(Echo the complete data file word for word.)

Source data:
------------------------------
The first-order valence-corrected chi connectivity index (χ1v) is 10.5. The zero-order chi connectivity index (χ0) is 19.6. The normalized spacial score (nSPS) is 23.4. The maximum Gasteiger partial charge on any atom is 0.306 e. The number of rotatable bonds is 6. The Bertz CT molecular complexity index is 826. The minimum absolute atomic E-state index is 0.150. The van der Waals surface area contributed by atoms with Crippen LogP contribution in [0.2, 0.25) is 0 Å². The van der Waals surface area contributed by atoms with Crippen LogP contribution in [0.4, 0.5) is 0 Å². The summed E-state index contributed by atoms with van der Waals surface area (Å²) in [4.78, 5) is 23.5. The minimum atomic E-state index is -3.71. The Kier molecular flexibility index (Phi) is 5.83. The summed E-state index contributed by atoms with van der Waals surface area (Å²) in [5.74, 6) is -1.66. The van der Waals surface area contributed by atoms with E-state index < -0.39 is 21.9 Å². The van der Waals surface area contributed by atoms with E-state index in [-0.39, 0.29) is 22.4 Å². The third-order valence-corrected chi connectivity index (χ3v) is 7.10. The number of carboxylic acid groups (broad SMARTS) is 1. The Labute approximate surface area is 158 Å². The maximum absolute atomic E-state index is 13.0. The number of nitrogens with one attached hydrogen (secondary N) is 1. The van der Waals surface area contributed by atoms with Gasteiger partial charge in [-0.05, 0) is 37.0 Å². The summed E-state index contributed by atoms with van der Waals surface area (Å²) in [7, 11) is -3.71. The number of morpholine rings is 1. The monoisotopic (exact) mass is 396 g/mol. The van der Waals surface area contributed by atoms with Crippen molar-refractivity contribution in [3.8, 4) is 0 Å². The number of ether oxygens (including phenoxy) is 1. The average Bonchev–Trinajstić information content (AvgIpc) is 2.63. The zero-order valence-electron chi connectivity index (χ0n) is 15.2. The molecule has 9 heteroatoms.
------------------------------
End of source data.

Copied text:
The first-order valence-corrected chi connectivity index (χ1v) is 10.5. The zero-order chi connectivity index (χ0) is 19.6. The normalized spacial score (nSPS) is 23.4. The maximum Gasteiger partial charge on any atom is 0.306 e. The number of rotatable bonds is 6. The Bertz CT molecular complexity index is 826. The minimum absolute atomic E-state index is 0.150. The van der Waals surface area contributed by atoms with Crippen LogP contribution in [0.2, 0.25) is 0 Å². The van der Waals surface area contributed by atoms with Crippen LogP contribution in [0.4, 0.5) is 0 Å². The summed E-state index contributed by atoms with van der Waals surface area (Å²) in [4.78, 5) is 23.5. The minimum atomic E-state index is -3.71. The Kier molecular flexibility index (Phi) is 5.83. The summed E-state index contributed by atoms with van der Waals surface area (Å²) in [5.74, 6) is -1.66. The van der Waals surface area contributed by atoms with E-state index < -0.39 is 21.9 Å². The van der Waals surface area contributed by atoms with E-state index in [-0.39, 0.29) is 22.4 Å². The third-order valence-corrected chi connectivity index (χ3v) is 7.10. The number of carboxylic acid groups (broad SMARTS) is 1. The Labute approximate surface area is 158 Å². The maximum absolute atomic E-state index is 13.0. The number of nitrogens with one attached hydrogen (secondary N) is 1. The van der Waals surface area contributed by atoms with Gasteiger partial charge in [-0.05, 0) is 37.0 Å². The summed E-state index contributed by atoms with van der Waals surface area (Å²) in [7, 11) is -3.71. The number of morpholine rings is 1. The monoisotopic (exact) mass is 396 g/mol. The van der Waals surface area contributed by atoms with Crippen molar-refractivity contribution in [3.8, 4) is 0 Å². The number of ether oxygens (including phenoxy) is 1. The average Bonchev–Trinajstić information content (AvgIpc) is 2.63. The zero-order valence-electron chi connectivity index (χ0n) is 15.2. The molecule has 9 heteroatoms.